Rather than waiting patiently in a housing queue – and people are sceptical due to maladministration and corruption – self- provision has become an increasingly effective, but desperate, option. In Latin America this is called the “social production of habitat”, giving recognition to self-provision and assigning to the state an entry point of support rather than condemnation.

Informal settlements and occupations increasing

Within this period however, informal settlements were increasing, as was the occupation of inner-city buildings in Johannesburg. While the building occupations are absent from official data systems, we know that between 1994 and 2015, the number of informal settlements increased from 300 to 2,225. Although the 2022 census indicates that the number of households living in informal housing has decreased significantly since 1994, this data has a 31% undercount – 31% of people and 30% of households were not counted. This means the quality of the data could be poor and unreliable. Regarding the rest of the housing programme, the Department of Human Settlements announced in 2022 the provision since 1994 of 5 million housing opportunities (actual houses or plots with piped water and electricity), and the delivery of over 3.4 million housing units, comprising stand-alone houses and units in multi storey buildings.

Solutions do not lie in condemning occupiers as “foreigners”, noting that both migrants from the region and South Africans lived in the building on Albert Street. Nor do they lie in masking the reason for occupation as being a problem of “hijackers”.

The Johannesburg story

Johannesburg is the largest municipality in South Africa, with an estimated population of 6,198,000 people. 80.17% are Black Africans, who live in the worst conditions of poverty in the city. Most earn below R3,200 per month. In Johannesburg inner city, decent and affordable housing, at sufficient scale, does not currently exist in practice. While there is insufficient space in this article to discuss the city level policies, the Inner-City Housing Implementation Plan (ICHIP) was intended to tackle the housing challenges and create safe and clean communities with access to economic opportunities.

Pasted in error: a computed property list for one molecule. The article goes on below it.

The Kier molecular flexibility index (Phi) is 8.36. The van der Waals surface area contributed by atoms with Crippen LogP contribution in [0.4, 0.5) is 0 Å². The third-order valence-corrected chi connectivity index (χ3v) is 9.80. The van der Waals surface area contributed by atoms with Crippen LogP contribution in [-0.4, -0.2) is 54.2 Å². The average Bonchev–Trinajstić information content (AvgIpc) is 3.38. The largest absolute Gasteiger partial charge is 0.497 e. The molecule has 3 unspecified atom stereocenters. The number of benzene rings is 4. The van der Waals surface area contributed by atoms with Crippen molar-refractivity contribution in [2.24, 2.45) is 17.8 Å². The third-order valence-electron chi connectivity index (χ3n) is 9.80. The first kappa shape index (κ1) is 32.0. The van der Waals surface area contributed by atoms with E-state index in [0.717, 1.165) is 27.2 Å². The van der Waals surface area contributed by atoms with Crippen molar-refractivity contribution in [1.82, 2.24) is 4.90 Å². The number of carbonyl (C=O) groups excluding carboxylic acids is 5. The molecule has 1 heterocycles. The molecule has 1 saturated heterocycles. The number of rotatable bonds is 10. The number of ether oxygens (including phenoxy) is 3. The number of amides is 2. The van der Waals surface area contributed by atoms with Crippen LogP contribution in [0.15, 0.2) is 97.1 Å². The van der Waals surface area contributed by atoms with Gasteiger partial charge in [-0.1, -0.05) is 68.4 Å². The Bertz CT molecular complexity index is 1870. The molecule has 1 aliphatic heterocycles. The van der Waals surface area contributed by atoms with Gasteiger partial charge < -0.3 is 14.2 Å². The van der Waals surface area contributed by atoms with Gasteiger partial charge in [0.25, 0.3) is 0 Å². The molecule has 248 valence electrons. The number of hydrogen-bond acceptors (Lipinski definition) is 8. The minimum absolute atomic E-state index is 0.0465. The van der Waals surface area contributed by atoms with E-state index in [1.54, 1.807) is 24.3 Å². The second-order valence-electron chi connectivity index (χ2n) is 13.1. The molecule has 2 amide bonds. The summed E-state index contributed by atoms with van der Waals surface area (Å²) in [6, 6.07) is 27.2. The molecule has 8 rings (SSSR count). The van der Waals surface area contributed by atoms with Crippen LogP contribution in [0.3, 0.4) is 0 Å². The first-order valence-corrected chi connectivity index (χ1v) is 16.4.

Our recent snapshot check on the availability of affordable housing options shows that low income options under the Social Housing Programme, such as the units provided by the Johannesburg Social Housing Company, require an income of above R3,500. They exclude people without identity documentation, payslips, or bank accounts, shutting out the majority of the urban poor.

Commission of enquiry

This is the context in which the Khampepe Commission of Inquiry begins its work. The Commission must clarify the cause of the fire, where responsibility lies and the identity of extractive interests (the “hijackers”, if they existed in the building). But organisations of civil society and the working class must ensure that the systemic nature of the housing crisis also comes to the commission’s attention. What the commission finds should influence responses to occupations in the inner city.

We know that between 1994 and 2015, the number of informal settlements increased from 300 to 2,225.

Occupiers have constitutional rights to housing and legal protections against arbitrary eviction. Seen from an historical perspective, these legal and constitutional provisions were a response to the legacy of colonialism and apartheid land deprivation and dispossession. In practice, the case law that has developed from litigating against illegal evictions has led to a better balance between the rights to housing and property. Housing rights litigation has also led to the development of new policies, such as the Emergency Housing Programme (EHP), which came out of the famous Grootboom case. However, much remains to be done, as the tragic Marshalltown fire, and reactions to it, show.

The state needs to use, and where necessary adapt, the policy mechanisms that it already has at its disposal– the EHP and the UISP. The origins and intentions of post-apartheid legislation, like the PIE Act, must be reinforced and the case law that has developed around evictions must be entrenched: procedural requirements like a court order, with consideration of the relevant circumstances, and alternative accommodation where people would become homeless.

Only then will we be getting closer to the vision in the Freedom Charter and the transformative potential of the Constitution. Only then can we imagine a Johannesburg where a fire that took the lives of 77 people, and ruined the lives of many others, never happens again.

Lauren Royston is Director of Research and Advocacy and Nolwazi Mahlangu is an intern at the Socio-Economic Rights Institute (SERI).